4.    Non-food rewards:  I noticed that if I had tough day or was feeling celebratory, I would head to a bakery café or treat myself to a fancy chocolate.  At some point in medical school, likely after learning about all the sequelae of diabetes, I started looking for non-food rewards.  They were as simple as taking 20 minutes to read a short story or buying myself flowers.  Writing a letter to a friend or spending extra time playing with my cat were other substitutes for the chocolaty pastry I might otherwise nibble on.

5.    No caffeine after 1pm:  I started sleeping much better after I adopted this habit.  Barring extreme circumstances, all PM coffee was decaf.

6.    Ask for help: I’m lucky to have a partner who will follow-through when I ask him to bug me to go for a run or who will make a recipe I print out.  Even if you aren’t in a relationship with someone who will cook for you or motivate you to exercise, friends are great resources.  I’ve had grocery-cooking dates with friends, and it always feels worse to cancel on a gym session if a buddy is counting on you to show up.

7.    Be honest with yourself: perhaps the most effective strategy of all was to think deeply and honestly about the reasons why, despite knowing so much about the importance of healthy habits, I would find myself eating candy for supper.  Eventually I realized that I was embracing a very narrow view of productivity in which I only considered academic activities to be worthwhile.  I consistently discounted the value of time spent on an outdoors run or meeting a friend to catch up.  Who wants to become so unidimensionally focused on medicine that there isn’t space for other aspects of human flourishing including being healthy or connecting with others?  I’ve tried to abolish the guilt of putting down a manuscript by remembering that working out, eating well, and spending time with important people are just as valuable and important as being a diligent medical student.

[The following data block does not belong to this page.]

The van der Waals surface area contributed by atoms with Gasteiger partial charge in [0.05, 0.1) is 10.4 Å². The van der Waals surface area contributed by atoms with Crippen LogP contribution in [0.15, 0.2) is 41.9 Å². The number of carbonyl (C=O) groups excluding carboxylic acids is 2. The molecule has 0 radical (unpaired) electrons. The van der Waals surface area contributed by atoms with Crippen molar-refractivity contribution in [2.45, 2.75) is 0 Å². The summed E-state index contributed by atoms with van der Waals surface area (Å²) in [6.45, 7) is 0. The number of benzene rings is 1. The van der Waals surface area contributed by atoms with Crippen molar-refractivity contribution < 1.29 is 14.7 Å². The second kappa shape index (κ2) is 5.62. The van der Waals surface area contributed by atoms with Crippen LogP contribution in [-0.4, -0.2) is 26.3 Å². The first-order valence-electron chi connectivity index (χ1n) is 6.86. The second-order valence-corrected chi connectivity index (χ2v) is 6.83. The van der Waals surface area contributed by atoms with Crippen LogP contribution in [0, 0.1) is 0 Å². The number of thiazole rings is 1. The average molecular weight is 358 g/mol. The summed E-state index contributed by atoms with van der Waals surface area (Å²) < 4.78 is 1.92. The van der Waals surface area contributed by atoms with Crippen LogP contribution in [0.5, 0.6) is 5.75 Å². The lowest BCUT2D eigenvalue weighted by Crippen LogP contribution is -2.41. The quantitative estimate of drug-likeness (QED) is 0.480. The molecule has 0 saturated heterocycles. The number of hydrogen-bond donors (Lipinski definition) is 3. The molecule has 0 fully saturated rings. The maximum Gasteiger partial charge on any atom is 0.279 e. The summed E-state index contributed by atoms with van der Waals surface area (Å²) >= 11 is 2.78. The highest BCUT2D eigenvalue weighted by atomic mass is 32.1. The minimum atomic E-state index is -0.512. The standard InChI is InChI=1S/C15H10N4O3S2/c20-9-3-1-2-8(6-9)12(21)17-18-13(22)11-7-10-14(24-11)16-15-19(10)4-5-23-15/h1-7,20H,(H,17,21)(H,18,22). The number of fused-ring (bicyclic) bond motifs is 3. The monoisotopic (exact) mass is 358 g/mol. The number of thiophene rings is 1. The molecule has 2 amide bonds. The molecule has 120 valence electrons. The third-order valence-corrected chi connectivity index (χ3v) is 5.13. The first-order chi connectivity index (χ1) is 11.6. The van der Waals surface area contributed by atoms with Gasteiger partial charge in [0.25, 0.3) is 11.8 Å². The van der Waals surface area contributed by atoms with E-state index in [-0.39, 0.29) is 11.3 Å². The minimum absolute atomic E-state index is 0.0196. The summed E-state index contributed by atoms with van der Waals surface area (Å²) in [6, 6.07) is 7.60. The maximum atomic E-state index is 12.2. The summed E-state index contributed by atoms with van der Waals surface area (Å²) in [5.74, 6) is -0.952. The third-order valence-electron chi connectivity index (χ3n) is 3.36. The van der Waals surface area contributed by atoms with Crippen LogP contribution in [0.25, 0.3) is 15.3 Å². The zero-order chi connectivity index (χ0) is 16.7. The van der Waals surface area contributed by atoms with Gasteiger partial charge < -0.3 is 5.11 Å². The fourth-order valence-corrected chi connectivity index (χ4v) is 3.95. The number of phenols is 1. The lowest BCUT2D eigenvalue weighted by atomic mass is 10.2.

Surgical internship is on the horizon, and with that will come even greater stressors and challenges to living a healthy, balanced life.  I’m sure I will need to develop different strategies to minimize the damage that surgical residency can wreak on a person’s body and mind.  Likely there will be periods of intense imbalance when it will feel impossible to muster the energy to climb one flight of stairs or make a peanut butter sandwich.  Yet no matter how many times I catch myself eating pretzel M&Ms for dinner, one of my goals is to be a surgical resident who never gives up on aspiring towards fitness and wellness.  Surgery is an incredible field, and I plan to enjoy the training and rewards of practice for as many healthy years as possible.  

Sophia is a dual-degree M.D./Ed.M. student at Harvard Medical School and the Harvard Graduate School of Education. She received the 2012 Association of Women Surgeons Patricia Numann Medical Student Award and spent a year as a Zuckerman fellow at the Center for Public Leadership at Harvard Kennedy School. Sophia is passionate about medical education, and she hopes to be an academic surgeon who brings educationally-sound innovations to surgical training. She will be begin a categorical general surgery residency at Massachusetts General Hospital in June 2014.